Articles | Volume 4, issue 1
Research article
11 Feb 2015
Research article |  | 11 Feb 2015

Image georectification and feature tracking toolbox: ImGRAFT

A. Messerli and A. Grinsted

Abstract. The use of time-lapse camera systems is becoming an increasingly popular method for data acquisition. The camera setup is often cost-effective and simple, allowing for a large amount of data to be accumulated over a variety of environments for relatively minimal effort. The acquired data can, with the correct post-processing, result in a wide range of useful quantitative and qualitative information in remote and dangerous areas. The post-processing requires a significant amount of steps to transform images into meaningful data for quantitative analysis, such as velocity fields. To the best of our knowledge at present a complete, openly available package that encompasses georeferencing, georectification and feature tracking of terrestrial, oblique images is still absent. This study presents a complete, yet adaptable, open-source package developed in MATLAB, that addresses and combines each of these post-processing steps into one complete suite in the form of an "Image GeoRectification and Feature Tracking" (ImGRAFT: toolbox. The toolbox can also independently produce other useful outputs, such as viewsheds, georectified and orthorectified images. ImGRAFT is primarily focused on terrestrial oblique images, for which there are currently limited post-processing options available. In this study, we illustrate ImGRAFT for glaciological applications on a small outlet glacier Engabreen, Norway.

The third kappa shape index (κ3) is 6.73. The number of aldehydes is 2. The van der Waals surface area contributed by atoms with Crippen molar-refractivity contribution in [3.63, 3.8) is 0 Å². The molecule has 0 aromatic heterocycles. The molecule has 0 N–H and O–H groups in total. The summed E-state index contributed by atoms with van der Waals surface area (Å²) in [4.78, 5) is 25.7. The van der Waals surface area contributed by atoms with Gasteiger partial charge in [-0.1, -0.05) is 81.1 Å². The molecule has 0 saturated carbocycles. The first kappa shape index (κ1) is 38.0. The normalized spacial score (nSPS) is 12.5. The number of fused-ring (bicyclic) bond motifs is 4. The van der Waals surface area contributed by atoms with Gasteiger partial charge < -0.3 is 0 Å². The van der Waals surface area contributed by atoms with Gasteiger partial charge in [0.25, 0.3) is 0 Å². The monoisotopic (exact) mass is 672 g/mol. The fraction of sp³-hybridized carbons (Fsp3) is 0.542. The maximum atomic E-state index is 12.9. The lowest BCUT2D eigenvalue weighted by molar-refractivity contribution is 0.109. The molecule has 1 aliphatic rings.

Short summary
The use of time-lapse cameras is becoming an ever more popular method of observing changes in the natural environment. This study provides an overview of the newly developed Image GeoRectification And Feature Tracking toolbox (ImGRAFT). The paper outlines the main function of the toolbox and describes each of the key processes needed to transform a pair of terrestrial time-lapse images into a velocity field. The tool is presented using a case study of glacier surface motion at Engabreen, Norway.